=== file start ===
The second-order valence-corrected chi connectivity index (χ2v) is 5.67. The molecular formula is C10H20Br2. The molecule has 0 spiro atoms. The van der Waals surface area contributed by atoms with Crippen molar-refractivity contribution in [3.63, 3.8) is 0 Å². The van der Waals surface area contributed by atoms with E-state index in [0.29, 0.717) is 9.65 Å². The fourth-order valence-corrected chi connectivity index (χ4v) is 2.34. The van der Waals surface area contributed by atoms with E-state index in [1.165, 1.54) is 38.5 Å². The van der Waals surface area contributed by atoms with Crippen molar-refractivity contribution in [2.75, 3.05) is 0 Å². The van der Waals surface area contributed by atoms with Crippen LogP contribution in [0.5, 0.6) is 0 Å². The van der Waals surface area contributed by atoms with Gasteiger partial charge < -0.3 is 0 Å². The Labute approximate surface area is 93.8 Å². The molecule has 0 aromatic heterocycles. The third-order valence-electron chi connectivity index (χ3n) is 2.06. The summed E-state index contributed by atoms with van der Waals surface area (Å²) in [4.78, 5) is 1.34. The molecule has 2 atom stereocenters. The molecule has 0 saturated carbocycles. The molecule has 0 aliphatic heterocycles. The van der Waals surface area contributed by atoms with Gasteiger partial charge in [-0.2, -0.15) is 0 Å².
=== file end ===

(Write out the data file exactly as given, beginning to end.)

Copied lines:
The second-order valence-corrected chi connectivity index (χ2v) is 5.67. The molecular formula is C10H20Br2. The molecule has 0 spiro atoms. The van der Waals surface area contributed by atoms with Crippen molar-refractivity contribution in [3.63, 3.8) is 0 Å². The van der Waals surface area contributed by atoms with E-state index in [0.29, 0.717) is 9.65 Å². The fourth-order valence-corrected chi connectivity index (χ4v) is 2.34. The van der Waals surface area contributed by atoms with E-state index in [1.165, 1.54) is 38.5 Å². The van der Waals surface area contributed by atoms with Crippen molar-refractivity contribution in [2.75, 3.05) is 0 Å². The van der Waals surface area contributed by atoms with Crippen LogP contribution in [0.5, 0.6) is 0 Å². The van der Waals surface area contributed by atoms with Gasteiger partial charge < -0.3 is 0 Å². The Labute approximate surface area is 93.8 Å². The molecule has 0 aromatic heterocycles. The third-order valence-electron chi connectivity index (χ3n) is 2.06. The summed E-state index contributed by atoms with van der Waals surface area (Å²) in [4.78, 5) is 1.34. The molecule has 2 atom stereocenters. The molecule has 0 saturated carbocycles. The molecule has 0 aliphatic heterocycles. The van der Waals surface area contributed by atoms with Gasteiger partial charge in [-0.2, -0.15) is 0 Å².